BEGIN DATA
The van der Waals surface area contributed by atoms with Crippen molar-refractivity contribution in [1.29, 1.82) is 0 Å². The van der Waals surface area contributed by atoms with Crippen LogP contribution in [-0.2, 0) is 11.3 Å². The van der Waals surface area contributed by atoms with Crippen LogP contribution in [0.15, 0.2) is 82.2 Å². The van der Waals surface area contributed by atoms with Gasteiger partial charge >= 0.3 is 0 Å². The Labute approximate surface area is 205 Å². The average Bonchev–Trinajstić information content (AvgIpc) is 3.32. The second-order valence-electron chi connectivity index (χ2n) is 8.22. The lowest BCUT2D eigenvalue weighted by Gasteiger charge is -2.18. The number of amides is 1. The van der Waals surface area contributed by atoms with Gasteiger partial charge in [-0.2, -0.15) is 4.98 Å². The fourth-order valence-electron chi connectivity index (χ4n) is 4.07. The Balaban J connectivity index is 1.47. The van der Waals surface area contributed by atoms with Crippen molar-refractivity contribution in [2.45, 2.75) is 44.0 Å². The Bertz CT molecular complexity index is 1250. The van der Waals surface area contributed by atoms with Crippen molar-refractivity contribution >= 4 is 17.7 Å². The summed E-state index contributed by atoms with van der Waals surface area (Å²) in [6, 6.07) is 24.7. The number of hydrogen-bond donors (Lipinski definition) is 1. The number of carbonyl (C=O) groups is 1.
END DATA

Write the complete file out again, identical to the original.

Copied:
The van der Waals surface area contributed by atoms with Crippen molar-refractivity contribution in [1.29, 1.82) is 0 Å². The van der Waals surface area contributed by atoms with Crippen LogP contribution in [-0.2, 0) is 11.3 Å². The van der Waals surface area contributed by atoms with Crippen LogP contribution in [0.15, 0.2) is 82.2 Å². The van der Waals surface area contributed by atoms with Gasteiger partial charge >= 0.3 is 0 Å². The Labute approximate surface area is 205 Å². The average Bonchev–Trinajstić information content (AvgIpc) is 3.32. The second-order valence-electron chi connectivity index (χ2n) is 8.22. The lowest BCUT2D eigenvalue weighted by Gasteiger charge is -2.18. The number of amides is 1. The van der Waals surface area contributed by atoms with Gasteiger partial charge in [-0.2, -0.15) is 4.98 Å². The fourth-order valence-electron chi connectivity index (χ4n) is 4.07. The Balaban J connectivity index is 1.47. The van der Waals surface area contributed by atoms with Crippen molar-refractivity contribution in [2.45, 2.75) is 44.0 Å². The Bertz CT molecular complexity index is 1250. The van der Waals surface area contributed by atoms with Crippen molar-refractivity contribution >= 4 is 17.7 Å². The summed E-state index contributed by atoms with van der Waals surface area (Å²) in [6, 6.07) is 24.7. The number of hydrogen-bond donors (Lipinski definition) is 1. The number of carbonyl (C=O) groups is 1.